Update to Audiology Policies - https://www.cms.gov/Regulations-and-Guidance/Guidance/Transmittals/downloads//R84BP.pdf
Revisions and Re-Issuance of Audiology Policies - https://www.cms.gov/Outreach-and-Education/Medicare-Learning-Network-MLN/MLNMattersArticles/downloads//MM6447.pdf
Advanced Beneficiary Notice - https://www.cms.gov/Outreach-and-Education/Medicare-Learning-Network-MLN/MLNProducts/downloads//ABN_Booklet_ICN006266.pdf and https://www.cms.gov/Medicare/Medicare-General-Information/BNI/index.html?redirect=/BNI/02_ABN.asp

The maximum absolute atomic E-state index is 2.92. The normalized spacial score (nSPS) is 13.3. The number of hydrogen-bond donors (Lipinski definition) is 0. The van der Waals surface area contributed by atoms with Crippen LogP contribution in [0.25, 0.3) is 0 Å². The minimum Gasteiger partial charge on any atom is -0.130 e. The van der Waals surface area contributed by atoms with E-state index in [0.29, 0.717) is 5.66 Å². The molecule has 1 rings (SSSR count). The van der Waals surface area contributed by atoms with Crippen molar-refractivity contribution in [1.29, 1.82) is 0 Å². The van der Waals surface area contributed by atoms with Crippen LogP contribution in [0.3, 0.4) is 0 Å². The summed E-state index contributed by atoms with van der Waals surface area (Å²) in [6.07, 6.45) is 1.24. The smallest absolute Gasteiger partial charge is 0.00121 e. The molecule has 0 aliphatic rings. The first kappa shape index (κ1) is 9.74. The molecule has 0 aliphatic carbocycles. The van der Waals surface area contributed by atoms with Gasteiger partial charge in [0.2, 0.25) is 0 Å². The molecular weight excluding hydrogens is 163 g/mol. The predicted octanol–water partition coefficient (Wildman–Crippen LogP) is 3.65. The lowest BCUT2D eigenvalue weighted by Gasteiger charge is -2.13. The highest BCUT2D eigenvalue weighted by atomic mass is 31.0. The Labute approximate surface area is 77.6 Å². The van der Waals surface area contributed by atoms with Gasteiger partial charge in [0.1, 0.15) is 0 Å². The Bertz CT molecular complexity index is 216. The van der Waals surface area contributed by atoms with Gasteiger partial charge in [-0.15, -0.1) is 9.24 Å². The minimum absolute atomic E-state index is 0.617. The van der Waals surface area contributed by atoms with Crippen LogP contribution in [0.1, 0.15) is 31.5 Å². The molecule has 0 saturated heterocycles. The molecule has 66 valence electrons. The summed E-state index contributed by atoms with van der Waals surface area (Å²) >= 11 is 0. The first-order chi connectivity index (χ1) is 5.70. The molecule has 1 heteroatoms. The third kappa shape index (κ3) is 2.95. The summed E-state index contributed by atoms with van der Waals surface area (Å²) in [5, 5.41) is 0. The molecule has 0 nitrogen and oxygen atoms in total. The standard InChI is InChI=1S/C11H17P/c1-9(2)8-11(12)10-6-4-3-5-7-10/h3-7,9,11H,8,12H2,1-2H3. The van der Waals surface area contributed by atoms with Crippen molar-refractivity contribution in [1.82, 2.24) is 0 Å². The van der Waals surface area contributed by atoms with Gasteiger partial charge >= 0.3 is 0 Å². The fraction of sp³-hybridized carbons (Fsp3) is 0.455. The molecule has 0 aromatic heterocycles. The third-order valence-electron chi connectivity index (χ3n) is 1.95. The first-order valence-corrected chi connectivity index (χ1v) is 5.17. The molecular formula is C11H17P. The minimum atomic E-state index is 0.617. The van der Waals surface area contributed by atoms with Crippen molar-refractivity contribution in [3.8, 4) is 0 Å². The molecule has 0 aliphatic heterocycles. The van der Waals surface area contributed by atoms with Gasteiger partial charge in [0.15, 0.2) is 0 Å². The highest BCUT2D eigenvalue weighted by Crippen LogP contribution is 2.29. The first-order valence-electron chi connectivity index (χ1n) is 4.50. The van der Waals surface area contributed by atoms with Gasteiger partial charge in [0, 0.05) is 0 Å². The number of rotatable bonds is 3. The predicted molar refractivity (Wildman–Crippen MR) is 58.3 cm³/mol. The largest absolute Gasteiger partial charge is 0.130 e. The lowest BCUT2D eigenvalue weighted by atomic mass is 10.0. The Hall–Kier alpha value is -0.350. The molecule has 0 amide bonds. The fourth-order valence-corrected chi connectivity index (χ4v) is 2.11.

Physician Quality Reporting System - https://www.asha.org/advocacy/audiologypqri/
Medical Record Retention Policies - https://library.ahima.org/xpedio/groups/public/documents/ahima/bok1_012547.pdf
Cite this content as:
Cavitt, K. (2013, March). The Fundamentals of the role of Medicare in audiology. AudiologyOnline, Article #11438. Retrieved from https://www.audiologyonline.com.